On one of the most important days of the year for the Catholic church, Pope Francis took to the pulpit with an urgent message. On Sunday, in his Easter remarks, the Pope focused on Brussels, which is still reeling from the terror attacks that took place in the capital city early last week. Pope Francis called for new kinds of weapons with which to fight the war against terror — the "weapons of love."

The Pope delivered an Easter Mass in St. Peter's Square, surrounded by tens of thousands of people who'd passed through tight security to be there. After the mass, he gave his traditional "Urbi et Orbi" message (aka "To the City and the World"), saying, according to NBC News, "May he (the risen Jesus) draw us closer on this Easter feast to the victims of terrorism, that blind and brutal form of violence which continues to shed blood in different parts of the world."

Pope Francis also expressed his belief that his fellow Roman Catholics could channel the hope of Easter in order to defeat the evil that led to such vicious attacks. And though he gave special weight to Brussels, he did not forget countries like Turkey, Nigeria, Cameroon, and Iraq, which have also been rocked by violence in recent months.

Pope Francis greets the crowd from the popemobile after the Easter Sunday mass on March 27, 2016 at St Peter's square in Vatican. Christians around the world are marking the Holy Week, commemorating the crucifixion of Jesus Christ, leading up to his resurrection on Easter. AFP PHOTO / ANDREAS SOLARO / AFP / ANDREAS SOLARO (Photo credit should read ANDREAS SOLARO/AFP/Getty Images)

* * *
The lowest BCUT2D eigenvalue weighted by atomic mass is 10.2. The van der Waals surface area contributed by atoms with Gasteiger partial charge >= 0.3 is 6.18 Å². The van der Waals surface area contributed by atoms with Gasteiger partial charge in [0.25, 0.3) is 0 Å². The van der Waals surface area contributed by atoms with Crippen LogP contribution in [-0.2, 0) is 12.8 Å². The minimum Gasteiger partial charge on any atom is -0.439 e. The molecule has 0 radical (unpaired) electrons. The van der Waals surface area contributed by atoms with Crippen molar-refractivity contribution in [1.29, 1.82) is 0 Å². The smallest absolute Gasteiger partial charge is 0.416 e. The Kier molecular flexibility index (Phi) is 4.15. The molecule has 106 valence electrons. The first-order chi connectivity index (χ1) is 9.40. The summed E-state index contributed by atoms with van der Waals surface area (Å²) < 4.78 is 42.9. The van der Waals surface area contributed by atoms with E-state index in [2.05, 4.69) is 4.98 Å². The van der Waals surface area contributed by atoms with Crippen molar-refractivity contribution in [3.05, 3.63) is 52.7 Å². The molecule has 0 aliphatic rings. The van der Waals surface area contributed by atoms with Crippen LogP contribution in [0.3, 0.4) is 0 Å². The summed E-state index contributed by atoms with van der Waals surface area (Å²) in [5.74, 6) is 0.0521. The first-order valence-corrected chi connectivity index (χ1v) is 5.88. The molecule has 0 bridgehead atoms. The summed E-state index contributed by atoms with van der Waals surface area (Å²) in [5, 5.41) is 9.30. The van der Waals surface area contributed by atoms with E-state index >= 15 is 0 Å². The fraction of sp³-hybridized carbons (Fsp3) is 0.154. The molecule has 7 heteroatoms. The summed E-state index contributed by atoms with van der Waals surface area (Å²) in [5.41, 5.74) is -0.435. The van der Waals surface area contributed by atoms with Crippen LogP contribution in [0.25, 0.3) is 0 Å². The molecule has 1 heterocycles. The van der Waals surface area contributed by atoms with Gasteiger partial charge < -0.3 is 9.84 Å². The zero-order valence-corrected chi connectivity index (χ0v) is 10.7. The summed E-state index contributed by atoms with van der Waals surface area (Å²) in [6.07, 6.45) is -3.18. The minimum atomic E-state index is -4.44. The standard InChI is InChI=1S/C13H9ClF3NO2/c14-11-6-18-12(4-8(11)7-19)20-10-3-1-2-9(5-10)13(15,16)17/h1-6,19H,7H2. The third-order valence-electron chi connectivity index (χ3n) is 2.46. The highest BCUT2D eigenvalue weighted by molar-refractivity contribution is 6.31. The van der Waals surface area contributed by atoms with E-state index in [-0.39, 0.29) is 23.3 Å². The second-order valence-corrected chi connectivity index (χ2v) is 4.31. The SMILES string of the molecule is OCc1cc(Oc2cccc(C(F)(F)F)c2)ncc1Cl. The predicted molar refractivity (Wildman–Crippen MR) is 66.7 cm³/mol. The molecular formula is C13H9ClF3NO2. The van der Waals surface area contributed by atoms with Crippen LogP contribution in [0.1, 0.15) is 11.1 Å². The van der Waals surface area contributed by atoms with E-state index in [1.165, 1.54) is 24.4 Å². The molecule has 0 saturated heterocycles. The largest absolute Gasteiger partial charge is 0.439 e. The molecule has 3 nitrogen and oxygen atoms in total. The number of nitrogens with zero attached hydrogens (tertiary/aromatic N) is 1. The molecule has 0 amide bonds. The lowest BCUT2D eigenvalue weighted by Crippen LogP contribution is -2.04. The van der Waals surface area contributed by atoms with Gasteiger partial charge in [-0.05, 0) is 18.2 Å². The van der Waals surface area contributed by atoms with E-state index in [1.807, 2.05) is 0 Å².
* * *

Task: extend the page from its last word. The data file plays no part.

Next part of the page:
Pope Francis also spoke of the current refugee crisis, saying, according to The Guardian, that Easter “invites us not to forget those men and women seeking a better future, an ever more numerous throng of migrants and refugees — including many children — fleeing from war, hunger, poverty and social injustice." He chastised those who rejected their "brothers and sisters" when they could have offered assistance, and lamented that so many refugees have died on their journeys to better lives. Pope Francis has been an outspoken advocate for these migrants before. Earlier this week, he washed and kissed the feet of refugees, both Christian and not, in a moving gesture of support for their plight.

The night before Easter, the Pope delivered a homily at an Easter vigil in St. Peter's Basilica. He called for the faithful to cast aside the pessimism that can "imprison" them, saying that the resurrection of Christ celebrated at Easter "awakens and resurrects hope in hearts burdened by sadness.” It was a timely message, coming on the heels of the Brussels attacks, in which 28 people were killed and over 300 more were injured by bombs detonated at an airport and a Metro station, leaving many Europeans shaken and heartbroken.

Hopefully, regardless of religion, people everywhere are able to take Pope Francis's remarks to heart, moving forward into a sometimes-terrifying world armed with love and compassion.